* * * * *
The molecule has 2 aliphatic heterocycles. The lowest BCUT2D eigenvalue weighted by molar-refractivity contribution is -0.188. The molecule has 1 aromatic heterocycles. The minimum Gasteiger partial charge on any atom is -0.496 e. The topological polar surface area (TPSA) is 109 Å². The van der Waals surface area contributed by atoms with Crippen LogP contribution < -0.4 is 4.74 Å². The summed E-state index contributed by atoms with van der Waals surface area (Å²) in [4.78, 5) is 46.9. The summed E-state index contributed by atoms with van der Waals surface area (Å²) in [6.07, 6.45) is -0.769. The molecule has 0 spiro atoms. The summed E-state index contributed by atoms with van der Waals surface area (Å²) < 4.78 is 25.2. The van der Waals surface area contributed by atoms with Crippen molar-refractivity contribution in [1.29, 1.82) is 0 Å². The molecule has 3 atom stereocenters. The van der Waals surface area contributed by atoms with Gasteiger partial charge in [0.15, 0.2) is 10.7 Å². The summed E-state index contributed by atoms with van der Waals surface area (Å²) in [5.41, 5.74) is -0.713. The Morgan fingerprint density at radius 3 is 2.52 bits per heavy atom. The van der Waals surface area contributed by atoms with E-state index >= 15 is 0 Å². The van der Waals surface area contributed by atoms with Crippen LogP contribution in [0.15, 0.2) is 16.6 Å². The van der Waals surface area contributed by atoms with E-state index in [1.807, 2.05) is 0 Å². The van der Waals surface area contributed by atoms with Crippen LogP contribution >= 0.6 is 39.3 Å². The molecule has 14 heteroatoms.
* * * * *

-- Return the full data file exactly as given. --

The molecule has 2 aliphatic heterocycles. The lowest BCUT2D eigenvalue weighted by molar-refractivity contribution is -0.188. The molecule has 1 aromatic heterocycles. The minimum Gasteiger partial charge on any atom is -0.496 e. The topological polar surface area (TPSA) is 109 Å². The van der Waals surface area contributed by atoms with Crippen LogP contribution < -0.4 is 4.74 Å². The summed E-state index contributed by atoms with van der Waals surface area (Å²) in [4.78, 5) is 46.9. The summed E-state index contributed by atoms with van der Waals surface area (Å²) in [6.07, 6.45) is -0.769. The molecule has 0 spiro atoms. The summed E-state index contributed by atoms with van der Waals surface area (Å²) < 4.78 is 25.2. The van der Waals surface area contributed by atoms with Crippen molar-refractivity contribution in [1.29, 1.82) is 0 Å². The molecule has 3 atom stereocenters. The van der Waals surface area contributed by atoms with Gasteiger partial charge in [0.15, 0.2) is 10.7 Å². The summed E-state index contributed by atoms with van der Waals surface area (Å²) in [5.41, 5.74) is -0.713. The Morgan fingerprint density at radius 3 is 2.52 bits per heavy atom. The van der Waals surface area contributed by atoms with E-state index >= 15 is 0 Å². The van der Waals surface area contributed by atoms with Crippen LogP contribution in [0.15, 0.2) is 16.6 Å². The van der Waals surface area contributed by atoms with E-state index in [1.807, 2.05) is 0 Å². The van der Waals surface area contributed by atoms with Crippen LogP contribution >= 0.6 is 39.3 Å². The molecule has 14 heteroatoms.